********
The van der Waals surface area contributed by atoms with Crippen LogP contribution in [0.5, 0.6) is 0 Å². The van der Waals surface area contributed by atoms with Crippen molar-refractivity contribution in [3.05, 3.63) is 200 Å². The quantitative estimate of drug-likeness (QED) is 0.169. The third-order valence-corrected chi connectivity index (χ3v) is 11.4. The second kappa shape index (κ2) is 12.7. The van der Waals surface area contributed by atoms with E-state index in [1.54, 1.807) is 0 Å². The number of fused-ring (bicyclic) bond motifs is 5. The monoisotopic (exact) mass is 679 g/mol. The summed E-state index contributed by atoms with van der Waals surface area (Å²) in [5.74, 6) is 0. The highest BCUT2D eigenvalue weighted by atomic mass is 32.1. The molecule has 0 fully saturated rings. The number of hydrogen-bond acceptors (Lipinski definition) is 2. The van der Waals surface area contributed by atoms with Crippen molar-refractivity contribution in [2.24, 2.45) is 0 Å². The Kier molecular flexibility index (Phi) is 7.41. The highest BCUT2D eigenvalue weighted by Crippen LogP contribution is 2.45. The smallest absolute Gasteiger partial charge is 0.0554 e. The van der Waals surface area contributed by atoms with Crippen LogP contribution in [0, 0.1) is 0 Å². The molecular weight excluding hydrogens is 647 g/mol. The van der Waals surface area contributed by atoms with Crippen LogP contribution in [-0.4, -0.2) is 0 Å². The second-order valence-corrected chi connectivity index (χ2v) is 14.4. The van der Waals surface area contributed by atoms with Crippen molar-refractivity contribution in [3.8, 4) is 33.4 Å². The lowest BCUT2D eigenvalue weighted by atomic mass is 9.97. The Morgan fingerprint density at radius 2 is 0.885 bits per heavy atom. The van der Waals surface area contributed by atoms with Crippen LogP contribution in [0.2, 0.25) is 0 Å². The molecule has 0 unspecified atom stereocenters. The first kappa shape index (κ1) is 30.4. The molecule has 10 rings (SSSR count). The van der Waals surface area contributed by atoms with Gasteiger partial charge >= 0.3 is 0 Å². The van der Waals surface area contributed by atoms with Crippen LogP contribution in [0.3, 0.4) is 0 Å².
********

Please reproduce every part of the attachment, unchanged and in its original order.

The van der Waals surface area contributed by atoms with Crippen LogP contribution in [0.5, 0.6) is 0 Å². The van der Waals surface area contributed by atoms with Crippen molar-refractivity contribution in [3.05, 3.63) is 200 Å². The quantitative estimate of drug-likeness (QED) is 0.169. The third-order valence-corrected chi connectivity index (χ3v) is 11.4. The second kappa shape index (κ2) is 12.7. The van der Waals surface area contributed by atoms with E-state index in [1.54, 1.807) is 0 Å². The number of fused-ring (bicyclic) bond motifs is 5. The monoisotopic (exact) mass is 679 g/mol. The summed E-state index contributed by atoms with van der Waals surface area (Å²) in [5.74, 6) is 0. The highest BCUT2D eigenvalue weighted by atomic mass is 32.1. The molecule has 0 fully saturated rings. The number of hydrogen-bond acceptors (Lipinski definition) is 2. The van der Waals surface area contributed by atoms with Crippen molar-refractivity contribution in [2.24, 2.45) is 0 Å². The Kier molecular flexibility index (Phi) is 7.41. The highest BCUT2D eigenvalue weighted by Crippen LogP contribution is 2.45. The smallest absolute Gasteiger partial charge is 0.0554 e. The van der Waals surface area contributed by atoms with Crippen LogP contribution in [0, 0.1) is 0 Å². The molecular weight excluding hydrogens is 647 g/mol. The van der Waals surface area contributed by atoms with Crippen LogP contribution in [-0.4, -0.2) is 0 Å². The second-order valence-corrected chi connectivity index (χ2v) is 14.4. The van der Waals surface area contributed by atoms with Crippen molar-refractivity contribution in [3.8, 4) is 33.4 Å². The lowest BCUT2D eigenvalue weighted by atomic mass is 9.97. The Morgan fingerprint density at radius 2 is 0.885 bits per heavy atom. The van der Waals surface area contributed by atoms with Crippen LogP contribution in [0.2, 0.25) is 0 Å². The molecule has 0 unspecified atom stereocenters. The first kappa shape index (κ1) is 30.4. The molecule has 10 rings (SSSR count). The van der Waals surface area contributed by atoms with Gasteiger partial charge >= 0.3 is 0 Å². The van der Waals surface area contributed by atoms with Crippen LogP contribution in [0.3, 0.4) is 0 Å².